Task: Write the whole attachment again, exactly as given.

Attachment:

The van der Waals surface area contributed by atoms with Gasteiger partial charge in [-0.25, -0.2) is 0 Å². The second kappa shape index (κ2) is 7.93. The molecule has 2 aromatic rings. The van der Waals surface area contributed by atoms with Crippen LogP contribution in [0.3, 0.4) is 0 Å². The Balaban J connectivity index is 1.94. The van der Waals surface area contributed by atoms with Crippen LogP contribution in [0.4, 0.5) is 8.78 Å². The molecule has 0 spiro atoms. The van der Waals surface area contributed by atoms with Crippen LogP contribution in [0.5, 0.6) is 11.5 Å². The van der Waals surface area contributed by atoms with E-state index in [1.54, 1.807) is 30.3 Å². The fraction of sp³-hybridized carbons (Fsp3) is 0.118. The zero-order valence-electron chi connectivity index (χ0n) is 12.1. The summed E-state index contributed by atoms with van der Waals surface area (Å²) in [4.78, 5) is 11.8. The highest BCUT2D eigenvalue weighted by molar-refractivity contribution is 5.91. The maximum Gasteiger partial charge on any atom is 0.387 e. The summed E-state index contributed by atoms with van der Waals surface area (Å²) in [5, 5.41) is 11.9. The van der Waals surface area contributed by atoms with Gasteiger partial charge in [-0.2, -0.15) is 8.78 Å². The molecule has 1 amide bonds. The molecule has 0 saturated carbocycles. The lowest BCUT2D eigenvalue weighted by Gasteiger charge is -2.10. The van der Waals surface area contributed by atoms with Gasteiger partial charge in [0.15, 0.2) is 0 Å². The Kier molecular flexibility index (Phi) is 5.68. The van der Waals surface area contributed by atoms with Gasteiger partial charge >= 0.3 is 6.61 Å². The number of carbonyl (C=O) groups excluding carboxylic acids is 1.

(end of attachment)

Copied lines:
The van der Waals surface area contributed by atoms with Gasteiger partial charge in [-0.25, -0.2) is 0 Å². The second kappa shape index (κ2) is 7.93. The molecule has 2 aromatic rings. The van der Waals surface area contributed by atoms with Crippen LogP contribution in [0.3, 0.4) is 0 Å². The Balaban J connectivity index is 1.94. The van der Waals surface area contributed by atoms with Crippen LogP contribution in [0.4, 0.5) is 8.78 Å². The molecule has 0 spiro atoms. The van der Waals surface area contributed by atoms with Crippen LogP contribution in [0.5, 0.6) is 11.5 Å². The van der Waals surface area contributed by atoms with E-state index in [1.54, 1.807) is 30.3 Å². The fraction of sp³-hybridized carbons (Fsp3) is 0.118. The zero-order valence-electron chi connectivity index (χ0n) is 12.1. The summed E-state index contributed by atoms with van der Waals surface area (Å²) in [4.78, 5) is 11.8. The highest BCUT2D eigenvalue weighted by molar-refractivity contribution is 5.91. The maximum Gasteiger partial charge on any atom is 0.387 e. The summed E-state index contributed by atoms with van der Waals surface area (Å²) in [5, 5.41) is 11.9. The van der Waals surface area contributed by atoms with Gasteiger partial charge in [-0.2, -0.15) is 8.78 Å². The molecule has 1 amide bonds. The molecule has 0 saturated carbocycles. The lowest BCUT2D eigenvalue weighted by Gasteiger charge is -2.10. The van der Waals surface area contributed by atoms with Gasteiger partial charge in [0.15, 0.2) is 0 Å². The Kier molecular flexibility index (Phi) is 5.68. The van der Waals surface area contributed by atoms with Gasteiger partial charge >= 0.3 is 6.61 Å². The number of carbonyl (C=O) groups excluding carboxylic acids is 1.